Where: Steppenwolf Theatre Company Upstairs Theatre, 1650 N. Halsted St.
When: through Sept. 1
By ANNE SPISELMAN
Steppenwolf Theatre Company’s production of Greg Pierce’s “Slowgirl” shows just how good a quiet little two-character play can be in the hands of the right director and actors. Sensitively directed by ensemble member Randall Arney, the 90-minute intermission-free piece brings together his fellow ensemble member William Petersen and Rae Gray as an uncle and niece who get to know each other over the course of a week under difficult circumstances.
One strength of Pierce’s writing is that he doesn’t go in for big melodramatic revelations. Instead, the details of each character’s story emerge slowly as they try to connect, alternately prodding and prickly as they pepper each other with questions and struggle to understand the answers. Although they’re very different on the surface, we — and they — come to realize that they really have a lot in common.
In 17-year-old Becky’s case, the crisis is immediate and acute. After a drunken party that went horribly awry back home in Massachusetts, resulting in a tragic accident involving a teenager named Mary Beth (the “slowgirl” of the title), she’s been implicated in what could be a criminal case, though she claims complete innocence. As a respite from police interrogations, she’s traveled to Costa Rica to visit her maternal uncle, Sterling, who retreated to the jungle to live some seven years earlier for reasons that aren’t clear.
A nonstop talker who describes herself as the most outgoing person in her school and seems incapable of filtering anything she says, Becky hides the truth and her feelings of guilt behind an aggressive persona, goading Sterling about his lifestyle and decision to isolate himself from everyone except the husband and wife who tend to his daily needs. He, in turn, gives the appearance of having achieved inner calm in a life of contemplation, reading, and a kind of atonement. He’s even built a labyrinth that he walks daily.
But all is not as it seems. As it turns out, Sterling, too, was accused of wrongdoing, and though he was acquitted, Becky’s father still considers him a crook, part of the reason for his estrangement from the family. Even more devastatingly, his beloved Karen left him, and it was only after following her around California fruitlessly for two years that he moved to Costa Rica to grapple with the shame that still lurks beneath the surface.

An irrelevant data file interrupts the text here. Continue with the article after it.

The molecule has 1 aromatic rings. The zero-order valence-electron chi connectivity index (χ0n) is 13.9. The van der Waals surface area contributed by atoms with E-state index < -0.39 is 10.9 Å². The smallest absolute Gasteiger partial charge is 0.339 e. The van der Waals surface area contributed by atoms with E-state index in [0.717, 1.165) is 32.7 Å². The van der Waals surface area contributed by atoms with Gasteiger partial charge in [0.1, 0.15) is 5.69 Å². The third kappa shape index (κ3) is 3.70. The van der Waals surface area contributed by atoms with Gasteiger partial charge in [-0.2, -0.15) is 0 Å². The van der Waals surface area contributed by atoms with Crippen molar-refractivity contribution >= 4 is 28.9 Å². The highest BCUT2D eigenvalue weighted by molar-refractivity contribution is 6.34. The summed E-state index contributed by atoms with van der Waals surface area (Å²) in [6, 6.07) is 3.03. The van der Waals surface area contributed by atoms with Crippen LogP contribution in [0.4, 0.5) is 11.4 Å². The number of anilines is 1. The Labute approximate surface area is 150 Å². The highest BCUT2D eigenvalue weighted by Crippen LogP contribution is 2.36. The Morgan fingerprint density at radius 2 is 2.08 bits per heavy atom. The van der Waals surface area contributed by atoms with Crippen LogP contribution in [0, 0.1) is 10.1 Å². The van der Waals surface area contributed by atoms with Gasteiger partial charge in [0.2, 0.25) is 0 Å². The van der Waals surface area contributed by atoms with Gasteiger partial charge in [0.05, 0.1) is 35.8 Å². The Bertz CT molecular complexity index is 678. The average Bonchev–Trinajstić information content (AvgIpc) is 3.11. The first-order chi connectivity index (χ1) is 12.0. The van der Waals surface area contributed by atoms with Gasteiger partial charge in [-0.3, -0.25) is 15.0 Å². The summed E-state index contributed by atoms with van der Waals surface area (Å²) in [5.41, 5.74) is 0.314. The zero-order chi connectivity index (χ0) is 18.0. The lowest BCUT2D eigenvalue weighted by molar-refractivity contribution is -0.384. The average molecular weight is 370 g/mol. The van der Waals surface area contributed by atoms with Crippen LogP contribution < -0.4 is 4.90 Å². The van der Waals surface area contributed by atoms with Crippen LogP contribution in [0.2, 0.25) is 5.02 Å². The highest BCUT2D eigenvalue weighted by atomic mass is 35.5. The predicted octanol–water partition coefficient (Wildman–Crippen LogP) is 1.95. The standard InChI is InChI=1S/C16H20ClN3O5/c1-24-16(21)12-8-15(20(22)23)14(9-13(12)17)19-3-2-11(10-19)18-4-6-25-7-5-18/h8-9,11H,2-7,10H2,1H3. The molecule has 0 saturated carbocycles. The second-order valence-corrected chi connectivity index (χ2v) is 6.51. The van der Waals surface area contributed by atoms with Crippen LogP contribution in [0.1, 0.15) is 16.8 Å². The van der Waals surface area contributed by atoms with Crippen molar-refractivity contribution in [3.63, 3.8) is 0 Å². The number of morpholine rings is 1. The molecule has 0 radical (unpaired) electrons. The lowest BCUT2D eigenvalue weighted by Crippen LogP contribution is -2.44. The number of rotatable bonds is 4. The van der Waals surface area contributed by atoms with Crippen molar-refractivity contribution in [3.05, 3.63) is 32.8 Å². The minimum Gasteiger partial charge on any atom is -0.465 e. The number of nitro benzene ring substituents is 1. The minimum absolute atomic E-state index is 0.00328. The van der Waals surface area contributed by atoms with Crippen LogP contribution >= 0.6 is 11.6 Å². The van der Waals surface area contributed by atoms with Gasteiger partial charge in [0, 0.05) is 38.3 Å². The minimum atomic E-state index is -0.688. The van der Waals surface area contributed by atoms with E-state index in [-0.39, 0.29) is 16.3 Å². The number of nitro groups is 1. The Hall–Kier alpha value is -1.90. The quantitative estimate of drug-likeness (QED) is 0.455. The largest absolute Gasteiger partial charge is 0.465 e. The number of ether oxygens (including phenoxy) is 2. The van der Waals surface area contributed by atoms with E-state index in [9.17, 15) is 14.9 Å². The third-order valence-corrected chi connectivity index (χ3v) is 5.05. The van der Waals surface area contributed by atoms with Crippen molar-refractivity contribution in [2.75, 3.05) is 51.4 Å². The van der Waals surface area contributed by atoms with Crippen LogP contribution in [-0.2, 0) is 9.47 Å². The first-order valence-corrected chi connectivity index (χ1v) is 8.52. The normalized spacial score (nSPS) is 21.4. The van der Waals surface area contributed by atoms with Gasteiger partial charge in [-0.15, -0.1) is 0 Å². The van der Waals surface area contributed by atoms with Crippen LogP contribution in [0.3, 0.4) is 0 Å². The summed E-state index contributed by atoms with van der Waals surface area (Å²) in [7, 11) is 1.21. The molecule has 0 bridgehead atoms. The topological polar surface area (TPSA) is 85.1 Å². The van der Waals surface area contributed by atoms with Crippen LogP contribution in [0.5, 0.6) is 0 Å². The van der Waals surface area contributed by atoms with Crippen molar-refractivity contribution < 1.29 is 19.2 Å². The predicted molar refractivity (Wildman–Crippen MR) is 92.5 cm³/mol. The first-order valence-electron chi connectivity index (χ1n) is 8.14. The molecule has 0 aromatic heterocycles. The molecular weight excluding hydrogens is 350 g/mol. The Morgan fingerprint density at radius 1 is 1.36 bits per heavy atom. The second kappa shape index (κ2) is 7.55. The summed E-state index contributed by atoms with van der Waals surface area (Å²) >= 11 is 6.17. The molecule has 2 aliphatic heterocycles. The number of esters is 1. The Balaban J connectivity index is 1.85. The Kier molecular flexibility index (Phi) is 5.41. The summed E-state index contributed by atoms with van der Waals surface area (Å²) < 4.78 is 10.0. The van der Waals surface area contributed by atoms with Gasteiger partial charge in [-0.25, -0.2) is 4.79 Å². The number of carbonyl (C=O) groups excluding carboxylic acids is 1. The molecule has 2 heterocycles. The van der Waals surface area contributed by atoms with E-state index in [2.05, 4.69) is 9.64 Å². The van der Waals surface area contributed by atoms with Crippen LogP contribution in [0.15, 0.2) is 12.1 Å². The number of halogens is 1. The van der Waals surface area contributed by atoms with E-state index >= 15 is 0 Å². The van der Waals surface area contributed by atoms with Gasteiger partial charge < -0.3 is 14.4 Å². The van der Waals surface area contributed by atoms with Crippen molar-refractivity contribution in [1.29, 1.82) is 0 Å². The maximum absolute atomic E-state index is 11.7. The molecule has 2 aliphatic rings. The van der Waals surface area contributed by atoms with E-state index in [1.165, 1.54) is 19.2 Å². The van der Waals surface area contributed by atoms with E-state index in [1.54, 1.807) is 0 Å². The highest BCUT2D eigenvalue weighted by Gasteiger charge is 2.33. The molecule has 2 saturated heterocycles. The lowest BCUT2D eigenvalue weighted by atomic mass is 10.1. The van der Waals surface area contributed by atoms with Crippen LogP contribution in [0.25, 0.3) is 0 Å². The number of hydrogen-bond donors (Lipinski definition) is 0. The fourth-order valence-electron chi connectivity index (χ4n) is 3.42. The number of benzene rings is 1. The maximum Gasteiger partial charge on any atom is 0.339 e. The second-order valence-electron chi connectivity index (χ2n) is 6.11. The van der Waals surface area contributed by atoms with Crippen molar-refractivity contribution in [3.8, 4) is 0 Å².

From the moment she arrives, Becky upsets Sterling’s sense of peace, both inner and outer. She wants to add rum to the smoothies he makes her, suggests they “smoke a bowl” together, and is so frightened of the iguanas scratching on the tin roof of Takeshi Kata’s versatile, skeletal set that she wakes him in the middle of the night. When he takes her to walk the labyrinth, she rattles on incessantly even though he repeatedly requests silence, and she just doesn’t get the point.
Petersen’s Sterling is nothing short of brilliant — and self-effacing, because he always lets Gray have the spotlight. Although he says in a program interview that he didn’t think he was right for the part, he couldn’t have been more wrong. His initial awkwardness about seeing his niece after so many years is beautifully conveyed through body language as much as words, an infinitely nuanced combination that continues throughout the evening. When he does lose his temper, it’s all the more powerful because of the control that preceded the outburst.
Kata’s scenic design and the runway staging make the audience part of the milieu, though the sightlines are less than ideal at times. Richard Woodbury’s sound design — lots of animal noises — does the most to conjure up the jungle. But, in truth, “Slowgirl” could be performed without any set at all, as long as it has Petersen, Gray, and Arney to direct them.